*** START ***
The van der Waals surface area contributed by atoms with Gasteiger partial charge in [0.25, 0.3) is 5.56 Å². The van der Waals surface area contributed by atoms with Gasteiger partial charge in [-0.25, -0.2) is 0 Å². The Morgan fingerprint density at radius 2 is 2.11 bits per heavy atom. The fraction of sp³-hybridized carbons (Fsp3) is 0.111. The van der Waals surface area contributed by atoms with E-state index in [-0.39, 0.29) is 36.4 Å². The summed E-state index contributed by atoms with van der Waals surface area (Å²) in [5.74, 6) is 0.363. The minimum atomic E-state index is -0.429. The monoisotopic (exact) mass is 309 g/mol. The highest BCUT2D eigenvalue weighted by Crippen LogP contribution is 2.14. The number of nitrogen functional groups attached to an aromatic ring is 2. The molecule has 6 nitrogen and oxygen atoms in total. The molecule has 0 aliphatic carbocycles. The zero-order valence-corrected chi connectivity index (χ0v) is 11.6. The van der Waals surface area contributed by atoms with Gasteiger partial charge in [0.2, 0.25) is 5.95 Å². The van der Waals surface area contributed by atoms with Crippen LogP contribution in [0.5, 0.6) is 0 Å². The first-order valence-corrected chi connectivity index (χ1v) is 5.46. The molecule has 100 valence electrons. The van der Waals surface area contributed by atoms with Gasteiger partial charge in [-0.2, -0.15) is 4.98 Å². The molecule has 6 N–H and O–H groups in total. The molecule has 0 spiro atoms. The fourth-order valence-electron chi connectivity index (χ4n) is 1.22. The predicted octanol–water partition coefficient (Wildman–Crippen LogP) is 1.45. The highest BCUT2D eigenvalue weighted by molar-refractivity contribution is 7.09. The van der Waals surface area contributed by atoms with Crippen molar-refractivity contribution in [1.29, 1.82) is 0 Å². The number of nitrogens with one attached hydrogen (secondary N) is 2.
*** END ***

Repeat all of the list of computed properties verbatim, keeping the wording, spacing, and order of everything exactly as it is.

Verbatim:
The van der Waals surface area contributed by atoms with Gasteiger partial charge in [0.25, 0.3) is 5.56 Å². The van der Waals surface area contributed by atoms with Gasteiger partial charge in [-0.25, -0.2) is 0 Å². The Morgan fingerprint density at radius 2 is 2.11 bits per heavy atom. The fraction of sp³-hybridized carbons (Fsp3) is 0.111. The van der Waals surface area contributed by atoms with E-state index in [-0.39, 0.29) is 36.4 Å². The summed E-state index contributed by atoms with van der Waals surface area (Å²) in [5.74, 6) is 0.363. The minimum atomic E-state index is -0.429. The monoisotopic (exact) mass is 309 g/mol. The highest BCUT2D eigenvalue weighted by Crippen LogP contribution is 2.14. The number of nitrogen functional groups attached to an aromatic ring is 2. The molecule has 6 nitrogen and oxygen atoms in total. The molecule has 0 aliphatic carbocycles. The zero-order valence-corrected chi connectivity index (χ0v) is 11.6. The van der Waals surface area contributed by atoms with Gasteiger partial charge in [0.2, 0.25) is 5.95 Å². The van der Waals surface area contributed by atoms with Crippen LogP contribution in [0.5, 0.6) is 0 Å². The first-order valence-corrected chi connectivity index (χ1v) is 5.46. The molecule has 100 valence electrons. The van der Waals surface area contributed by atoms with Gasteiger partial charge in [-0.2, -0.15) is 4.98 Å². The molecule has 6 N–H and O–H groups in total. The molecule has 0 spiro atoms. The fourth-order valence-electron chi connectivity index (χ4n) is 1.22. The predicted octanol–water partition coefficient (Wildman–Crippen LogP) is 1.45. The highest BCUT2D eigenvalue weighted by molar-refractivity contribution is 7.09. The van der Waals surface area contributed by atoms with Crippen molar-refractivity contribution in [1.29, 1.82) is 0 Å². The number of nitrogens with one attached hydrogen (secondary N) is 2.